Kathie Leonard, CEO of Auburn Manufacturing, had some choice words for Chinese President Xi Jinping, who visited Washington last week.

“Stop cheating,” she said.

Her directive comes after more than a year of battling Chinese manufacturers who were dumping heat-resistant industrial textiles into U.S. markets, the same type of product that Auburn Manufacturing has been making for nearly four decades. When foreign manufacturers “dump” products in the U.S., they sell them here for less than it costs to make them in their home countries so they can monopolize new markets.

The beneficiary of more than 20 different government subsidies, the Chinese manufacturers were selling their products well below the price of domestic producers, a situation that resulted in the loss of about 30 percent of Auburn Manufacturing’s business and layoffs of roughly 25 percent of the production staff, said Leonard.

But she vowed to fight. Leonard hired a D.C. law firm at considerable cost to take on the illegal dumping and brought her case before the U.S. International Trade Commission in January 2016. Maine’s congressional delegation testified on her behalf and the commission issued a final ruling in her favor this February.

The commission imposed permanent tariffs of 200-300 percent on the Chinese products, leveling the playing field. Leonard said she is wooing back the customers she lost – “this proves I wasn’t gouging anyone,” she says – and she has rehired some of the employees she had to lay off.

Sen. Angus King, who invited Leonard as his guest to the State of the Union address in January 2016, has taken up the cause. In mid-March he sent a letter to President Trump asking him to increase funding for the U.S. trade enforcement and negotiating agencies. He also encouraged the president to examine the process of trade investigations and the financial and administrative burdens placed on small businesses that want to pursue them.

“The financial burden of a lengthy investigation is a particularly difficult obstacle to overcome for cash-strapped smaller businesses; I personally know of several businesses in Maine that chose not to file petitions because of this challenge,” King wrote in his letter.

As of Wednesday, King’s staff had not received a reply to the letter. But some national news organizations are reporting that the Trump administration is considering an executive order that would target unfair dumping.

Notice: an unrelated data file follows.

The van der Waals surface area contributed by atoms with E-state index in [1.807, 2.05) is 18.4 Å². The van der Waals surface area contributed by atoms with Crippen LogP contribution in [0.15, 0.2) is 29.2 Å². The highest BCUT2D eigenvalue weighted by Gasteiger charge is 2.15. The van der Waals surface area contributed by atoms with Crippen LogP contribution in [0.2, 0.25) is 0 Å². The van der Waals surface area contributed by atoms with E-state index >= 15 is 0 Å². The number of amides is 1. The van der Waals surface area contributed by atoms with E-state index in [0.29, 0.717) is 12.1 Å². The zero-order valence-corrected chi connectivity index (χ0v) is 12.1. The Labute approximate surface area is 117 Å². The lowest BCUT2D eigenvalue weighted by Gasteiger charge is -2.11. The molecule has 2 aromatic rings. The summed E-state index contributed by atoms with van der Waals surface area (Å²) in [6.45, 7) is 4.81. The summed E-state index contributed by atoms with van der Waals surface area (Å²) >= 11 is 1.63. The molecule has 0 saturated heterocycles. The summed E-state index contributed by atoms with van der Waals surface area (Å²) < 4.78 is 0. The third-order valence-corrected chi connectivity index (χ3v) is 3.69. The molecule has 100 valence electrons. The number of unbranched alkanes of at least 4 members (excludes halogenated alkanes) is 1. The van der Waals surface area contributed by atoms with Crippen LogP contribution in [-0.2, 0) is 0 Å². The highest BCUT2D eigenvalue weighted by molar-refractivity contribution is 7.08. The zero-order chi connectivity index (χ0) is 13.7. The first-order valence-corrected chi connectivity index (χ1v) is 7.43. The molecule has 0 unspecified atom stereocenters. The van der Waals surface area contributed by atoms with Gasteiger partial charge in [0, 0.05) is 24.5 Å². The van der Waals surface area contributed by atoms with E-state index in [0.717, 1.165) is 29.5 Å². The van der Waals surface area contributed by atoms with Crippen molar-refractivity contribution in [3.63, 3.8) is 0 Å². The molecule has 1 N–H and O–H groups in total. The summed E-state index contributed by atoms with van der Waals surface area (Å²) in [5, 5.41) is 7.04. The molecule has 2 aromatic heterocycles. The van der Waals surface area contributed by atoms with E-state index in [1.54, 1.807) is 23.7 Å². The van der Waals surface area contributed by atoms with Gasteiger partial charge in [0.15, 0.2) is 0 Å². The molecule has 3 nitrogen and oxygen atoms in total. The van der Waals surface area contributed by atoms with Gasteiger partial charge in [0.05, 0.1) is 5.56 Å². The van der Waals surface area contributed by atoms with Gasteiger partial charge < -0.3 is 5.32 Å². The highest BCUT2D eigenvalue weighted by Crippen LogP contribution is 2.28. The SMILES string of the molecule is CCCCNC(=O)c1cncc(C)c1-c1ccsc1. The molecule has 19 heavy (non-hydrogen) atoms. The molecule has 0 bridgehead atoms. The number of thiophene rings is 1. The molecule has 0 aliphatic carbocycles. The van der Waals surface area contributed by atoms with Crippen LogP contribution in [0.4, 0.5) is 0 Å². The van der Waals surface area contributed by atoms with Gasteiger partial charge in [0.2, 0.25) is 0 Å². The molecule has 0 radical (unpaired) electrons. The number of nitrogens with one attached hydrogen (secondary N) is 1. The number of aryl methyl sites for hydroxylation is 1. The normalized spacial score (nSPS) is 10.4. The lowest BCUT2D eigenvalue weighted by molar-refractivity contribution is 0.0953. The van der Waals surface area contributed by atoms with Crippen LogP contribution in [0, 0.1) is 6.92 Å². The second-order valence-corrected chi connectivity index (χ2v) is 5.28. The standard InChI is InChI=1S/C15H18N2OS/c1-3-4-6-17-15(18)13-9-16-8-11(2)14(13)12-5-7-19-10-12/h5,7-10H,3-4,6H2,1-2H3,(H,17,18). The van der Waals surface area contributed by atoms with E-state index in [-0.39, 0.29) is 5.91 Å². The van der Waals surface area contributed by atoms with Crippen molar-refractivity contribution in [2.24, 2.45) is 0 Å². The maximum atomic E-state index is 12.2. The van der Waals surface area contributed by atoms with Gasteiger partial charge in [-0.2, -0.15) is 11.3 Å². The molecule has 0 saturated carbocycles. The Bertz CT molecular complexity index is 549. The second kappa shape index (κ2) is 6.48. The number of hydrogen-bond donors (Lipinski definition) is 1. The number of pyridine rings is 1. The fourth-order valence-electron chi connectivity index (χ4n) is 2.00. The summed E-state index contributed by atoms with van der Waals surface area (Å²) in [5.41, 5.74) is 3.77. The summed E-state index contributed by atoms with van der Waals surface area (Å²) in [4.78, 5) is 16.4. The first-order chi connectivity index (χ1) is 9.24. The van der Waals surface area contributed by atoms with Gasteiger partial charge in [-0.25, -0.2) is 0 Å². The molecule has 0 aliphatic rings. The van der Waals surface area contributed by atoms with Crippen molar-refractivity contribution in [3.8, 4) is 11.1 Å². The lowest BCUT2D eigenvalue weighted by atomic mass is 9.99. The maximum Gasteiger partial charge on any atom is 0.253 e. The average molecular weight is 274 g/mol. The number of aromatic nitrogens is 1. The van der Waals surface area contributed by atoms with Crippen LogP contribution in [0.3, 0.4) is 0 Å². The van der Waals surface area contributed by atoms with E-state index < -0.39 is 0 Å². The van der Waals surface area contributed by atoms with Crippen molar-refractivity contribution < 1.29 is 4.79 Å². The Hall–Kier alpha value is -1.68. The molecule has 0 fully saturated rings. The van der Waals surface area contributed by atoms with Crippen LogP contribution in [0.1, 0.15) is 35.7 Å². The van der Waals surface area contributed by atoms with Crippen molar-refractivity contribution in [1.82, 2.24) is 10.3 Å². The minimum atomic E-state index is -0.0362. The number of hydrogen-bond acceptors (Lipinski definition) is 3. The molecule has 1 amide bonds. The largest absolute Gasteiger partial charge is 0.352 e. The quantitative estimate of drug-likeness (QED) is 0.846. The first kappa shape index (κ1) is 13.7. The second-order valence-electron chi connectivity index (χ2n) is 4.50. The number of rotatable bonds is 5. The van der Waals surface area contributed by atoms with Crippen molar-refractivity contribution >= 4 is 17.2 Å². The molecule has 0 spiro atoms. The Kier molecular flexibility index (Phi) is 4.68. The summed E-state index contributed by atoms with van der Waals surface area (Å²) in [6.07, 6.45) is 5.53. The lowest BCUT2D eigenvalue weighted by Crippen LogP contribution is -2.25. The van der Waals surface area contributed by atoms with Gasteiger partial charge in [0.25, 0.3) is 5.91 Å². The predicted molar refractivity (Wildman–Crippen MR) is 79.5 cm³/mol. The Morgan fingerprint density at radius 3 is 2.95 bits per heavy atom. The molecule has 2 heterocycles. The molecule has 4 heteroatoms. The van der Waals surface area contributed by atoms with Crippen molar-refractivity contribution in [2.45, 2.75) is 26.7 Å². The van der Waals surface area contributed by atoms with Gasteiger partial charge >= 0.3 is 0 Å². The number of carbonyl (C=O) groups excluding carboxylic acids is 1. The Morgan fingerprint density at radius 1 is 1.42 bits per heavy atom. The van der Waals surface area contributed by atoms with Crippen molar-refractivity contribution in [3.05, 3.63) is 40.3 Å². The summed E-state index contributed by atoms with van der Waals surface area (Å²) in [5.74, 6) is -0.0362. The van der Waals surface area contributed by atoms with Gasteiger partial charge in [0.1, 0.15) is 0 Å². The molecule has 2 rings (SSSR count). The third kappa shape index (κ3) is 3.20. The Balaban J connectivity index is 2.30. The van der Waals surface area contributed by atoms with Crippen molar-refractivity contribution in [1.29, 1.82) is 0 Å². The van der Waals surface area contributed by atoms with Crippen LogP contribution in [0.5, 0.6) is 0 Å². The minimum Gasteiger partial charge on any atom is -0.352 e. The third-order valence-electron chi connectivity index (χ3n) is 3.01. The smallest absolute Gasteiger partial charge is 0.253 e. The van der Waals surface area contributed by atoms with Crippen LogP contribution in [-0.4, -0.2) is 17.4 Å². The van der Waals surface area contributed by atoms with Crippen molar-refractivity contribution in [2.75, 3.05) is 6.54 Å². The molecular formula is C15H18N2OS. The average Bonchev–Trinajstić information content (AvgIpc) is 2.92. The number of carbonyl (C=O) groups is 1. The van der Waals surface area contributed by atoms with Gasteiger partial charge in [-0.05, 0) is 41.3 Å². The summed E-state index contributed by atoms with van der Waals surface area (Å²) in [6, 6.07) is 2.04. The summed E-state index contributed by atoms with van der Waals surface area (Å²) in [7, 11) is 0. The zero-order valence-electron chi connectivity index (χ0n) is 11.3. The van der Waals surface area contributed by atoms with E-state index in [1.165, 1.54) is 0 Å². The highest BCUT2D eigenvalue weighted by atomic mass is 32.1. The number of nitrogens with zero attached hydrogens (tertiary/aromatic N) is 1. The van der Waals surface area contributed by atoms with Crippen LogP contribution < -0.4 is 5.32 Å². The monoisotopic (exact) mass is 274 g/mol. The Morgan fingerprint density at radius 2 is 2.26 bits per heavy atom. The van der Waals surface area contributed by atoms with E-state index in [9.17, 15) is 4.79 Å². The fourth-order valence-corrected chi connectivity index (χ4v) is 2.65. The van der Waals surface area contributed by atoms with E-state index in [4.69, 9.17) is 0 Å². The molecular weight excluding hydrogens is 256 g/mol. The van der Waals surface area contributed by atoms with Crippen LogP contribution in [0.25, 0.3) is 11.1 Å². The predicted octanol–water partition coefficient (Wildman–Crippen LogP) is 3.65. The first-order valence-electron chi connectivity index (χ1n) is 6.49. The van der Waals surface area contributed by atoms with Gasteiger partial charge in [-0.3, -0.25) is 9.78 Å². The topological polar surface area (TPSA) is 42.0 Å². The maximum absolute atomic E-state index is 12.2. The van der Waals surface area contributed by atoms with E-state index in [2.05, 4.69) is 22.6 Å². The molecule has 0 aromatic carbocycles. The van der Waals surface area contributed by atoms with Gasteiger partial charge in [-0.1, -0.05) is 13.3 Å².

OXFORD NETWORKS NO MORE

Wednesday marked the day that Oxford Networks lost its Maine accent. The company, founded in 1900 (just 24 years after Alexander Graham Bell invented the telephone), was originally Oxford County Telephone and Telegraph Co. It was started by a businessman, Alva Andrews, who wanted a phone connection between his family’s funeral business in South Woodstock and the West Paris railroad station.

From there it grew to be one of the largest telecom providers in the Northeast, and one of the first companies to create a high-speed, fiber-optic network that far outpaced existing copper-based landlines. I recall former CEO Rick Anstey making the rounds at business functions in the early 2000s with a section of fiber optic cable to show people how the little strands of glass could convey data at lightning speeds versus conventional copper wiring (such as 22 minutes to download a file on copper versus 8 seconds on fiber optics.)

The company also holds a special place in Lewiston-Auburn because Oxford Networks and Northeast Bank (another business with Oxford County roots) decided to anchor a new gateway to the city by building modern, attractive headquarters on Lisbon Street. The development gave visitors a much better first impression than the head shops, pawn shops and social clubs that previously made up the gateway.

Perhaps Mainers will remember it best, though, as the company that operated the last crank phone system in America. It wasn’t until 1983 that the final call was made on a hand-crank telephone system still in operation in Bryant Pond.

Oxford Networks had acquired a little Bryant Pond phone company in 1981, and announced it would end the hand-crank system. Despite protests from a “Don’t Yank the Crank Committee,” the last call was made Oct. 12, 1983, and 425 subscribers were brought into the modern telephone age.

On Wednesday, another milestone occurred. Oxford Networks’ newest parent company, investment firm Oak Hill Capital Partners, brought it and other acquisitions under one brand name, FirstLight.

Although Oxford Networks customers are now part of a 9,600-mile telecom network, they lose a name that has been associated with making connections in Maine for 117 years.

Correction: This story was updated at 1:22 p.m. on April 15 to correct an inaccurate description of the invention of the telephone.

Carol Coultas can be contacted at 791-6460 or at: